The Saints’ use of Graham like a wide receiver has complicated negotiations for a new deal because top wide receivers make significantly more than top tight ends. The New England Patriots’ Rob Gronkowski is the NFL’s highest paid tight end with the six-year, $54 million contract extension (includes $18.17 million in guarantees) he signed last year. Absent a new deal, the Saints will place a franchise tag on Graham in 2014. Expect Graham to file a grievance to be classified as wide receiver since franchise tags are determined by the position where the player participated in the most plays during the prior season. Graham would gain tremendous leverage in negotiations if he won an arbitration hearing on his franchise tag position because the wide receiver franchise number is $10.537 million this year, while the tight end number is $6.066 million.

Tom Brady (QB)-New England Patriots: Brady did something extremely unusual for NFL superstars, which probably won’t become a trend. He took a steep hometown discount in an offseason contract renegotiation that freed up $8 million in 2013 salary cap room for New England when he signed a five-year, $57 million deal. Brady receives $33 million, which is fully guaranteed, in the first two years of the new deal ($30 million of the guarantee is in the form of a signing bonus) instead of the $30 million he was scheduled to make in the remaining two years of his contract. Since Brady wasn’t in danger of being released before his contract expired, he didn’t receive much in return for the three new contract years.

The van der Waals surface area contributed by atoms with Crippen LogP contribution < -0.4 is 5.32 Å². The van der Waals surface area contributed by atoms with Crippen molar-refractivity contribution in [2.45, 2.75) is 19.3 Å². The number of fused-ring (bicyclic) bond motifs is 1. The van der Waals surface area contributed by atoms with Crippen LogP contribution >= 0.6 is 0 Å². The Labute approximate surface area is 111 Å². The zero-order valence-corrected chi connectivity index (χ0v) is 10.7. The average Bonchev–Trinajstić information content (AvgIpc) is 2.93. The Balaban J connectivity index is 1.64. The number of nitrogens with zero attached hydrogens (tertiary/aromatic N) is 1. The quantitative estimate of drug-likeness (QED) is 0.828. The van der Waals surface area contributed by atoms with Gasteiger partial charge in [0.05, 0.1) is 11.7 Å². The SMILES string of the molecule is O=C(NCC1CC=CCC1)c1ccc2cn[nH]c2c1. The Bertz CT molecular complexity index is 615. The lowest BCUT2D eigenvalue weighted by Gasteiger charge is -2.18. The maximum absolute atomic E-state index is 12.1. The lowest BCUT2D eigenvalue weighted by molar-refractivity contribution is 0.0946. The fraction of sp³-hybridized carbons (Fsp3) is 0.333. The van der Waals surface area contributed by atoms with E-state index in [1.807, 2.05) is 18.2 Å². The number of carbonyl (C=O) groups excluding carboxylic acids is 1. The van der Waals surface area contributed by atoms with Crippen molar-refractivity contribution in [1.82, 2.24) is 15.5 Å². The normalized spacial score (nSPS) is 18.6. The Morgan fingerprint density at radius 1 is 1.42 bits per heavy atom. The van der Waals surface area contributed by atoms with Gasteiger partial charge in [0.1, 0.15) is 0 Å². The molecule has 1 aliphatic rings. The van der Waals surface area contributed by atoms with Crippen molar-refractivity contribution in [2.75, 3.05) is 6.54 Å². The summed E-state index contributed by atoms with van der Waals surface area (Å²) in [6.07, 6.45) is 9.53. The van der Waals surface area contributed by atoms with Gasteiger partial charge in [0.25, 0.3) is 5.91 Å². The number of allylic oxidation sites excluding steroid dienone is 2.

The value of Brady’s three new contract years is $27 million. Regardless of how Brady’s new contract is characterized (five years, $57 million or three years, $27 million extension), its average is less than the four-year, $48.5 million extension he signed in 2005. The average of Brady’s new contract years should have placed him among the NFL’s highest paid players by topping the $20 million per year mark.